Intergalactic lesbians, lavender labryses and everything in between

By Miranda Manier, Managing Editor

Courtesy Eunice Militante
Lesbians in 1977 Gay Pride Parade. Judy Brabec on the left, In the middle: Kathleen Thompson and Christine Masterson.

In the 1970s and 1980s, lesbians and feminists in Chicago did not have to look far to find spaces to call their own.

In Wrigleyville, they could hole up in Susan B’s, a restaurant that only served two kinds of soups, which rotated daily. On the Near South Side, they could share a beer in MS, an intersectional and intentionally unsegregated bar. In Lincoln Park, they could wander the shelves of the activist bookstore Pride and Prejudice.

In its exhibit, “Lavender Women and Killer Dykes,” opening with a reception Oct. 12 at 7 p.m., Gerber/Hart Library and Archives, 6500 N. Clark St., will bring spaces like these, as well as the people and activist movements behind them, back to life, at least for the duration of the exhibit.

The title of the exhibit references two Chicago publications from the 1970s and 1980s, which served as source material for the exhibit—Lavender Woman, an explicitly lesbian feminist newspaper that included everything from surveys of lesbian bars in Chicago to articles about single mothers—and The Killer Dyke, a radical and satirical newspaper that was run by the Flippies, or the “feminist and lesbian intergalactic party.”

The exhibit was co-curated by Gerber/Hart volunteers Jen Dentel, Erik Rebain, Isabel Singer and David Sievers. It will examine lesbian and feminist community spaces from the time in all forms, such as bars, restaurants, health centers, music venues, publishing presses and bookstores.

While the original intention was to specifically highlight lesbian feminist spaces and groups, that scope expanded as the curators realized the tension that exists over the term “lesbian feminism.”

“It’s an interesting idea,” Rebain said, “because there was the whole concept at the time of political lesbianism. So it was, you don’t have to be sexually attracted to women, you just have to give your energy to women to be a lesbian. So people who were sexually interested in women and people who were not kind of clashed on that. … It was contentious. So we’re looking at both lesbians who are sexually interested [in women], and then just feminists, because that covers a much broader spectrum.”

A lot of underlying tension arose in feminist and lesbian activist movements at the time, particularly around the idea of separatism. Mary Ann Johnson—president of the Chicago Women’s History Center, which co-sponsored the exhibit with Gerber/Hart—said separatists were women who advocated for the refusal to “deal with” men in any way, whether this meant rejecting them from physical spaces dedicated to women or not welcoming men into their lives at all.

A regional example of a separatist space was the Michigan Womyn’s Music Festival, an annual music festival that was held in western Michigan.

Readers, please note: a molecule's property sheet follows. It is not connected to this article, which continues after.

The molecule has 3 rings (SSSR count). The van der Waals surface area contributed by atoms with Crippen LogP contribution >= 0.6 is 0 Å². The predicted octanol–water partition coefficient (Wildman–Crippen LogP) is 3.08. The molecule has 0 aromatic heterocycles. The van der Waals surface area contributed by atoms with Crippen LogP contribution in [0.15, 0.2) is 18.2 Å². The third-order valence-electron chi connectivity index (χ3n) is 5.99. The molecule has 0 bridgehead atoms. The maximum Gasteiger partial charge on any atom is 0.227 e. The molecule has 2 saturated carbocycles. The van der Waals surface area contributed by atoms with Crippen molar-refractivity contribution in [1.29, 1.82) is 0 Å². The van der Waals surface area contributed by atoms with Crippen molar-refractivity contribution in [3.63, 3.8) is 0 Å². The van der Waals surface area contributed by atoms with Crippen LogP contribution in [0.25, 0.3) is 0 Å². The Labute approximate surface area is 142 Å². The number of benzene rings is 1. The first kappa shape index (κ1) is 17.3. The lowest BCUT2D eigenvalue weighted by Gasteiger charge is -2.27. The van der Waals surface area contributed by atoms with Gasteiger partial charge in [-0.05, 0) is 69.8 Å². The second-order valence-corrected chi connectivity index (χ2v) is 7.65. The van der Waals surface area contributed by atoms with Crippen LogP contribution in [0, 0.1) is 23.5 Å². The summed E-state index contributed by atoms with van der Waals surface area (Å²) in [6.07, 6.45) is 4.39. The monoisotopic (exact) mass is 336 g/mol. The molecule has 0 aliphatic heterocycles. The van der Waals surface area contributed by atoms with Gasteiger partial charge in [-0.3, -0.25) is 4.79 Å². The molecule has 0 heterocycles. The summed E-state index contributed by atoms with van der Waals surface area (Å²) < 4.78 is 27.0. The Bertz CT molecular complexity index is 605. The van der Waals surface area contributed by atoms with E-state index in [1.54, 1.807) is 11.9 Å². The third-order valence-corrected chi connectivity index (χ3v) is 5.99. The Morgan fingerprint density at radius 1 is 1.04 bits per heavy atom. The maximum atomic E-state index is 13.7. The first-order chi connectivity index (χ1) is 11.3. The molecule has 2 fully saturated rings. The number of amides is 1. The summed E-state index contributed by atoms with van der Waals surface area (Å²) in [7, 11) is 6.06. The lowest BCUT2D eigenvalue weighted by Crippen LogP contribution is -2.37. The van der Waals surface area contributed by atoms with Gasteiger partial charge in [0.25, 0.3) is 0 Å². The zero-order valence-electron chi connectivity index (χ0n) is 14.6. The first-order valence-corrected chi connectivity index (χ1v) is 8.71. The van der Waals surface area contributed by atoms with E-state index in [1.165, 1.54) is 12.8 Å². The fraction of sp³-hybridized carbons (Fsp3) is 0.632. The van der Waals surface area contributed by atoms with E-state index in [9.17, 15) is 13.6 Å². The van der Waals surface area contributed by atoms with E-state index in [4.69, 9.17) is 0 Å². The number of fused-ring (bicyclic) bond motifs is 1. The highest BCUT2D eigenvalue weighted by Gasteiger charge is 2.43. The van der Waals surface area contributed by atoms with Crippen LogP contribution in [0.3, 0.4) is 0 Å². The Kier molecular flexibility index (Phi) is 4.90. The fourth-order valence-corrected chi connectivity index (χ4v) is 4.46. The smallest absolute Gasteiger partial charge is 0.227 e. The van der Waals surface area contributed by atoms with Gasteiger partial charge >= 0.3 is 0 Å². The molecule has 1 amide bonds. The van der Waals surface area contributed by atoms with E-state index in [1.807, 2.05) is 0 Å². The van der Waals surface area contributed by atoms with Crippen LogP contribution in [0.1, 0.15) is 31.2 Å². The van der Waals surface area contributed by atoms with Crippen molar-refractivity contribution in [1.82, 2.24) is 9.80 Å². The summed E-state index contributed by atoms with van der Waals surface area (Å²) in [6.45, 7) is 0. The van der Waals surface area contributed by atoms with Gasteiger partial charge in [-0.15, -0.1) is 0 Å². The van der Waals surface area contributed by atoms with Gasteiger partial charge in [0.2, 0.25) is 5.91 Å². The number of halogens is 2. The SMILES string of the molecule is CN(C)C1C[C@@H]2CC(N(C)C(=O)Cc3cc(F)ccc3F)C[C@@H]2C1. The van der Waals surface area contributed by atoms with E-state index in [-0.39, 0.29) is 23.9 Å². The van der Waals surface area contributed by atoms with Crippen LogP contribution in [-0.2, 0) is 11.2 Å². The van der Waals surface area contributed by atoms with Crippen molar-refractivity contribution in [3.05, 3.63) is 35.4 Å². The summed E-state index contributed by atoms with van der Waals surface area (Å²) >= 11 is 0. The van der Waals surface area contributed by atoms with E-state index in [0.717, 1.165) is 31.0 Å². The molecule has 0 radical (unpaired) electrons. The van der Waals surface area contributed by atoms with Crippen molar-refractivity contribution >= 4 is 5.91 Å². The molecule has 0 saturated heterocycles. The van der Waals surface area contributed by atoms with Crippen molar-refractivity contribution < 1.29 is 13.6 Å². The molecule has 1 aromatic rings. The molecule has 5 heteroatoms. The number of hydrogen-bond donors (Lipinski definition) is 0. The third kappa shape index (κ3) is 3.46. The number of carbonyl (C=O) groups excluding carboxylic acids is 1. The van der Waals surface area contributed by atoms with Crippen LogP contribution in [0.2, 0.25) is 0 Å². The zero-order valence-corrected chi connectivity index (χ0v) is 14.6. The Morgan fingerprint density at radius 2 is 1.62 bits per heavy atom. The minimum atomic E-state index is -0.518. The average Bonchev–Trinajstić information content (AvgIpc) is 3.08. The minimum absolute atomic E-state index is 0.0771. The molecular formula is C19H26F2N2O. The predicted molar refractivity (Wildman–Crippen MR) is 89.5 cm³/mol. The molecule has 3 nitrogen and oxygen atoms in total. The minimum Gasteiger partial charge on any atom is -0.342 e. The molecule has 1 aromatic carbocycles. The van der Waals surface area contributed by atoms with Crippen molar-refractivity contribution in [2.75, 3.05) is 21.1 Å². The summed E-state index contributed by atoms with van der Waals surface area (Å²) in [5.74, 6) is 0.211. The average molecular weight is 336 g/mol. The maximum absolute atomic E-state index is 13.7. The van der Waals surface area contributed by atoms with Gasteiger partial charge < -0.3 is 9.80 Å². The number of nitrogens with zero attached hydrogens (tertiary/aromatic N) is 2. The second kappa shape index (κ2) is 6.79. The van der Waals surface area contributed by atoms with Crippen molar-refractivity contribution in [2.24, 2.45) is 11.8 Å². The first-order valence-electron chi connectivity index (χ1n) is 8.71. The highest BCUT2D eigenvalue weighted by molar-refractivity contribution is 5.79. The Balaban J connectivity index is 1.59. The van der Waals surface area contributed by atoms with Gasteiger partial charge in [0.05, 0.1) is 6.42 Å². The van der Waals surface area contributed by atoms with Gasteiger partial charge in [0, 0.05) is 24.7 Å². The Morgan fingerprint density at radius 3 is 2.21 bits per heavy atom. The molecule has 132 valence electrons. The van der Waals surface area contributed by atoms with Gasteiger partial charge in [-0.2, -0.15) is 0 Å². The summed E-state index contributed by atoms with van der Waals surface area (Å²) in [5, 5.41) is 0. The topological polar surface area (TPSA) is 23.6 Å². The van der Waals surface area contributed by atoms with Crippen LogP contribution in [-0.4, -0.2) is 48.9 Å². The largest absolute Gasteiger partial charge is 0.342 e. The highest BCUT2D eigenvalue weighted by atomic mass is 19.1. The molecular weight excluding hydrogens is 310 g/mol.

Courtesy Eunice Militante
Ella Szekely, drummer in the Family of Woman lesbian feminist band.

If someone hadn’t gone to the Michigan Womyn’s Music Festival, Rebain said, “you’d kinda lie about it and say that you went so you’re [considered] a real lesbian.”

Women’s publishing houses and female vendors selling feminist and lesbian items, such as the labrys—a double-bladed battle axe symbol of lesbian strength and independence—populated the festival camping grounds. The festival ran from 1976 to 2015, Rebain said, and had a strict no-men policy, which included children. Women who brought their sons had to keep them in a sectioned-off area, away from the rest of the festival. It was eventually shut down because of the national backlash it received for its trans-exclusive policies, as it only allowed “women-born-women” to attend.

Despite these transphobic and separatist divides in the lesbian and feminist movements, there were intersectional and inclusive spaces and organizations throughout Chicago, one being the Chicago Women’s Liberation Union, a socialist feminist organization.

CWLU stood apart from other feminist organizations because it advocated for lesbian causes, while many mainstream feminist groups thought that mentioning lesbian rights would be “distracting,” Sievers said.

The Lesbian Feminist Center, originally named the Chicago Women’s Center, also ensured it brought groups together, Johnson said. It included a bookstore that sold lesbian and feminist books, the New Alexandria Library for Women and lesbian-positive counseling services provided by lesbian therapists.

Dentel hopes the exhibit will not only educate the public about history that often flies under the radar, but that it will also shine a spotlight on grassroots activism and community work that has long gone unrecognized.

“When there’s this telling of queer history, you get Stonewall, AIDS, gay marriage, that’s kind of all you get. And it’s like, well, that’s not all [there is],” Dentel said. “Chicago gets left out of a lot of the conversations about [LGBTQ+] history. … So being able to celebrate Chicago and actually look at those physical spaces that existed in Chicago, and the women that were in Chicago, is important.”

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